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Haraksingh, Kusha (1973) The Revenue Adminstration of Sylhet District 1765-1792. PhD thesis. SOAS University of London. DOI: https://doi.org/10.25501/SOAS.00034035

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Abstract

The acquisition of the right to the revenue of Bengal by the East India Company in 1765 altered fundamentally the nature of the British connection with India. An important branch of Mughal government was now taken over by a trading corporation. But the change was not as dramatic as it might have been, for the British were content at first to work with the old Mughal system. Subsequently, they introduced a series of changes in revenue administration, but there was always a gap between policy as it evolved in Calcutta and practice in the districts of Bengal. This thesis seeks to examine the factors which contributed to create that gap with reference to one unit of the Bengal Presidency - Sylhet district. The opening pages deal with the remnants of the Mughal system in Sylhet and the peculiar environmental characteristics of the district. The scene having been set, the main body of the thesis is devoted to a consideration of the influence on the nature of revenue administration in the district of a succession of district officers. The interaction of these local officials with the central authorities at Calcutta on the one hand, and with their Indian subordinates and Sylhetti society on the other, is fully explored. The importance of the process of revenue settlement has been duly recognized and the several revenue settlements of Sylhet in the period 1765 to 1792 have been described. This study is concerned with day to day revenue administration in a difficult and remote frontier tract in a formative period of British rule. British experience in Sylhet had no recognizable impact on general policy, but, by the same token, plans or directives and resolutions emanating from the centre were not as influential in Sylhet as might be thought.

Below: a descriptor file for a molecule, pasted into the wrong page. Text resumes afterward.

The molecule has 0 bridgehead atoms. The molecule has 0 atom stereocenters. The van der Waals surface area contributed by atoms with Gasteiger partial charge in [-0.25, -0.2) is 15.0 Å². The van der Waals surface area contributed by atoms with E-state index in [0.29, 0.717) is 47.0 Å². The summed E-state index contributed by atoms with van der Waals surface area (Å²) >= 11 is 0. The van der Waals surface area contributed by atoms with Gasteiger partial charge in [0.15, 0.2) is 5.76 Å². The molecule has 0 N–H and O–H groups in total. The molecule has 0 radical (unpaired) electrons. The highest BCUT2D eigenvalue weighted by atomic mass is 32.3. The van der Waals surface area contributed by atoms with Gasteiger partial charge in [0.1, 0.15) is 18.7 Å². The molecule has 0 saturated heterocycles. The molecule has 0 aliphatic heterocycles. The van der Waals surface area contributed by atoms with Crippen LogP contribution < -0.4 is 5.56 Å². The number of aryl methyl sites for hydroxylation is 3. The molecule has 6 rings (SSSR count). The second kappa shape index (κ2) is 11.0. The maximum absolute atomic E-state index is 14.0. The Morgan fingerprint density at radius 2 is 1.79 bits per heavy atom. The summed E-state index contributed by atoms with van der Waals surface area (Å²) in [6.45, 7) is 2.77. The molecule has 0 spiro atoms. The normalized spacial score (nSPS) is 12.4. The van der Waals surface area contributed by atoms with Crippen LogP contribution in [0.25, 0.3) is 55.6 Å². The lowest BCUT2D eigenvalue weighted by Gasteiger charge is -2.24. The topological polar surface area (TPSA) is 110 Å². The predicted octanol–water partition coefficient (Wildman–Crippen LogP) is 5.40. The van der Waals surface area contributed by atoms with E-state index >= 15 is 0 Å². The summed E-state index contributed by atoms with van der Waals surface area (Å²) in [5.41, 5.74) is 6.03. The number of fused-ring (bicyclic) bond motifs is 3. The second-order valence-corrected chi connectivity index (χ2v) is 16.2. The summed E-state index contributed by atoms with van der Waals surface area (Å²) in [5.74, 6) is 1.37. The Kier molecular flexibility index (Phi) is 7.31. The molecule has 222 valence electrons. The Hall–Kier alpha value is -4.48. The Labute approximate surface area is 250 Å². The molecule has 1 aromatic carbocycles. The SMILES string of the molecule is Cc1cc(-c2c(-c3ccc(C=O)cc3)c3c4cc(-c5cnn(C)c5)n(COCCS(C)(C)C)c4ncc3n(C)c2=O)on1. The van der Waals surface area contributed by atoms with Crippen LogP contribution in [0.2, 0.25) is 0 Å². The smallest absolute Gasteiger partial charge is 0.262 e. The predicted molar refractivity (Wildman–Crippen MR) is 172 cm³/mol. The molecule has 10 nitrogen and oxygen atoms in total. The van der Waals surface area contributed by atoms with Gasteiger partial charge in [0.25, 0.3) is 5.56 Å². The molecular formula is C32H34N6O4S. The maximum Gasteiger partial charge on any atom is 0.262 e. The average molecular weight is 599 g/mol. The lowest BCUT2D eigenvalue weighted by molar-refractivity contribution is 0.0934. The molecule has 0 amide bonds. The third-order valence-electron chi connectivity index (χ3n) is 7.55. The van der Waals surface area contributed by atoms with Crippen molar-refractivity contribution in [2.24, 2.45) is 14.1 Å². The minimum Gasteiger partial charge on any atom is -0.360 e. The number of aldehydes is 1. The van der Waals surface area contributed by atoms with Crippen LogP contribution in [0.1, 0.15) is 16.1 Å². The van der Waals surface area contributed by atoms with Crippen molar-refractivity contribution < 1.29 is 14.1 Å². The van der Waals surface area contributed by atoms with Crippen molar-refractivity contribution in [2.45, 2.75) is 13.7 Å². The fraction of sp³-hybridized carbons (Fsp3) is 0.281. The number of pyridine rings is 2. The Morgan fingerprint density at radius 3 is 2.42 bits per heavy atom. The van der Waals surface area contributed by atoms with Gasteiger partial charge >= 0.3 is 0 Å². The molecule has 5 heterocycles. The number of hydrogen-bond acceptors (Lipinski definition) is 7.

Item Type: Theses (PhD)
SOAS Departments & Centres: SOAS Research Theses > Proquest
DOI (Digital Object Identifier): https://doi.org/10.25501/SOAS.00034035
Date Deposited: 12 Oct 2020 17:28
URI: https://eprints.soas.ac.uk/id/eprint/34035

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